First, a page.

Unity in Diversity, Respect for All Religions
Complete Set of 2 nos of postage stamp on the Millennium Issue : Unity in Diversity, Respect for All Religions : Tabo Monastery and Lotus Temple :
Issued by India
Issued on Dec 31, 1999
Issued for : The Department of Posts is happy to issue this se-tenant on unity in diversity on the eve of the new millennium.
Design : This millennium issue symbolizes the unity in diversity of Indian culture and civilization with its respect for all religions. The stamp design portrays the 1000 year old Tabo monastery, and the FDC design portrays the Baha’i temple, Delhi.
Stamp Design : R. N. Pasricha
Cancellation : Alka Sharma
Type : Se–tenant pair of 2 Stamps, Mint Condition
Colour : Multi Colour
Denomination : 500 & 1000 Paise
Overall size : 8.12 x 2.73 Cms.
Printing size : 7.77 x 2.38 Cms.
Perforation : 13 x 13
Paper : Imported un w/m Adhesive Gravure Coated Stamp Paper in Sheets 50.8 x 53.5 cms.
Stamps Printed : 0.7 Million
Number per issue sheet : 16 Setenant
Printing Process : Photogravure
Printer : India Security Press, Nashik
- India is an ancient land with a civilization and culture, which date back thousands of years. Indian culture has always had a deep-rooted respect for the diverse cultural and religious identities which together created this civilization of ours. The concept of Indian nationhood is based on the existence in diversity of multiplicity of religion, languages, customs and beliefs – a composite culture.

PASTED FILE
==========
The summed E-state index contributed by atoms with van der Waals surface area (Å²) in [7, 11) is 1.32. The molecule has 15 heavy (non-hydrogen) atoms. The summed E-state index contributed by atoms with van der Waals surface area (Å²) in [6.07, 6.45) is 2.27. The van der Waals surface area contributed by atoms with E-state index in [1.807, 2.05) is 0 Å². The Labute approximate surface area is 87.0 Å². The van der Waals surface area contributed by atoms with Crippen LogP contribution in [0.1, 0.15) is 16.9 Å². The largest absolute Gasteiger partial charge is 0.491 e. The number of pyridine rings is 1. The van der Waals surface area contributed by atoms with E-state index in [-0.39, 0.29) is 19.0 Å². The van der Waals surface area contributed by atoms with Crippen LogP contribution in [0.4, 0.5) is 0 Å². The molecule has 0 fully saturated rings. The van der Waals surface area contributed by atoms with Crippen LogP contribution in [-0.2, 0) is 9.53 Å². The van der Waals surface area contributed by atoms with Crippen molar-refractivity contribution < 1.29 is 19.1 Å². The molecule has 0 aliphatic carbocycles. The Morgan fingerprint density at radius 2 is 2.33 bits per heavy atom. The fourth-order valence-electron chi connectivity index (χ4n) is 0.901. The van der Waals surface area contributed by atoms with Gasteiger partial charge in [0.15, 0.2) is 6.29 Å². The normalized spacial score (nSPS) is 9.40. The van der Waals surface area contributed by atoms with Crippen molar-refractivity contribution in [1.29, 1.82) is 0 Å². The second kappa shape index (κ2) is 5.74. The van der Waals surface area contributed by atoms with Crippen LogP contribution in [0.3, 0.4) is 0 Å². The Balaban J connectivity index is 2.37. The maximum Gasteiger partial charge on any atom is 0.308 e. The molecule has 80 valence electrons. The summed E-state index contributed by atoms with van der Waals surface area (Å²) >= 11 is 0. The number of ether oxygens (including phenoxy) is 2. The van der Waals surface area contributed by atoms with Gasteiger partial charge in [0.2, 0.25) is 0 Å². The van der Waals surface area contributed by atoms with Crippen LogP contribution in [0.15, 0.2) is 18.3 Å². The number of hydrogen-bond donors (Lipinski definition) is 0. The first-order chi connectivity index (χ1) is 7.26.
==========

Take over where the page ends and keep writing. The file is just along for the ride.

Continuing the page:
- India has always welcomed people from all religions and all religions of the world have flourished in India. This se-tenant of two stamps symbolizes, the Indian tradition of unity in diversity and the concept of one people, one world – “वसुधैव कुटुम्बकम्” integral to Indian civilization. The se-tenant depicts the Tabo Monastery situated in the picturesque Lahul and Spiti District of Himachal Pradesh. This monastery is more than 1000 years old. This monastery has nine halls where besides stucco images of The Buddha, there are wall paintings depicting Buddha‘s life and stories from the Jataka Tales. The first stamp depicts the monastery as it stands in Spiti over-shadowed by snow-clad mountains while the second is reconstruction of a painting from the southern wall of the main hall which forms part of the continuous painted frieze. The frieze consists of complex narrative units structured by the steps taken by the hero, Sudhana, on the path towards his goal of ultimate realization, and mostly relates Sudhana‘s visits to various spiritual friends (Kalyanamitra) in the pursuit of his quest. These units combine both paintings, some of which are identified by small insets, and adjacent frame inscriptional panels which contain the appropriate portions of the sutra text. In the painting depicted on the second part of the se-tenant, the hero of the story Sudhana stands before a lady in white who refers him to the brahmin Sivaragra seated on the elaborate seat in the centre of the painting. There Sudhana kneels before Sivaragra seeking his guidance. The paintings use various pictorial techniques in order to depict the movement which is an essential feature of the narrative: division of paintings into separate scenes, multiplying the hero, etc. In order to allude to more abstract content, various mudras have been employed which, however, often cannot be seen very clearly, and when clearly seen, are difficult to understand.
- The first day cover depicts the famous Baha’i temple rising to the sky in the form of a giant marble lotus, at New Delhi. The Millennium Issue pays tribute to the unity in diversity of Indian culture and civilization, with its respect for all religions.
- Text : A Short Guide To The Sudhana Frieze (published on the occasion of the Monastery’s Millennium) – Ernst Stein Kellnee.